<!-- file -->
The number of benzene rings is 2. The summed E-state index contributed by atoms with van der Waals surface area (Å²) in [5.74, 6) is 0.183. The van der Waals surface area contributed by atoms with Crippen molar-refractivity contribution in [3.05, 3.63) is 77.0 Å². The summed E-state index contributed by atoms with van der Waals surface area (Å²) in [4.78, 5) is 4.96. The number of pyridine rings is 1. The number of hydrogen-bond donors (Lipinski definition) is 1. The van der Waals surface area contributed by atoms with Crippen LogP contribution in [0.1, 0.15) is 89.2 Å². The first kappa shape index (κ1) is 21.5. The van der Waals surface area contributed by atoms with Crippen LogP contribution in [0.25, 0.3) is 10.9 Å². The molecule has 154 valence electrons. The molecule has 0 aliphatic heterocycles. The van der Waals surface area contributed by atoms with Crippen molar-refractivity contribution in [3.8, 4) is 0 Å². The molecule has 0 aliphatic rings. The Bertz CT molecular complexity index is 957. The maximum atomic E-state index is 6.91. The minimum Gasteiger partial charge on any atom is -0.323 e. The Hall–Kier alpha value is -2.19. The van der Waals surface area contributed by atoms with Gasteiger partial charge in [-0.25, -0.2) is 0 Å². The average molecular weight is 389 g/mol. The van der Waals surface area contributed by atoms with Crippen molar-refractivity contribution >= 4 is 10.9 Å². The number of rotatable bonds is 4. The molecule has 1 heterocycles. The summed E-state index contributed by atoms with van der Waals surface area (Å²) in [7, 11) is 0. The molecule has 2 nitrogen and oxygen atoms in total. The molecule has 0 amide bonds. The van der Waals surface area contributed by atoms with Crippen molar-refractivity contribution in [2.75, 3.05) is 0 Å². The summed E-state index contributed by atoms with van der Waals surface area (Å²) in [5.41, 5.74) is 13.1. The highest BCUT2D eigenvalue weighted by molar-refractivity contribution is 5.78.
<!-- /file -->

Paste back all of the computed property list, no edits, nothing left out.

The number of benzene rings is 2. The summed E-state index contributed by atoms with van der Waals surface area (Å²) in [5.74, 6) is 0.183. The van der Waals surface area contributed by atoms with Crippen molar-refractivity contribution in [3.05, 3.63) is 77.0 Å². The summed E-state index contributed by atoms with van der Waals surface area (Å²) in [4.78, 5) is 4.96. The number of pyridine rings is 1. The number of hydrogen-bond donors (Lipinski definition) is 1. The van der Waals surface area contributed by atoms with Crippen LogP contribution in [0.1, 0.15) is 89.2 Å². The first kappa shape index (κ1) is 21.5. The van der Waals surface area contributed by atoms with Crippen LogP contribution in [0.25, 0.3) is 10.9 Å². The molecule has 154 valence electrons. The molecule has 0 aliphatic heterocycles. The van der Waals surface area contributed by atoms with Crippen molar-refractivity contribution in [3.8, 4) is 0 Å². The molecule has 0 aliphatic rings. The Bertz CT molecular complexity index is 957. The maximum atomic E-state index is 6.91. The minimum Gasteiger partial charge on any atom is -0.323 e. The Hall–Kier alpha value is -2.19. The van der Waals surface area contributed by atoms with Gasteiger partial charge in [-0.25, -0.2) is 0 Å². The average molecular weight is 389 g/mol. The van der Waals surface area contributed by atoms with Crippen molar-refractivity contribution >= 4 is 10.9 Å². The number of rotatable bonds is 4. The molecule has 1 heterocycles. The summed E-state index contributed by atoms with van der Waals surface area (Å²) in [7, 11) is 0. The molecule has 2 nitrogen and oxygen atoms in total. The molecule has 0 amide bonds. The van der Waals surface area contributed by atoms with Crippen molar-refractivity contribution in [2.75, 3.05) is 0 Å². The summed E-state index contributed by atoms with van der Waals surface area (Å²) in [5.41, 5.74) is 13.1. The highest BCUT2D eigenvalue weighted by molar-refractivity contribution is 5.78.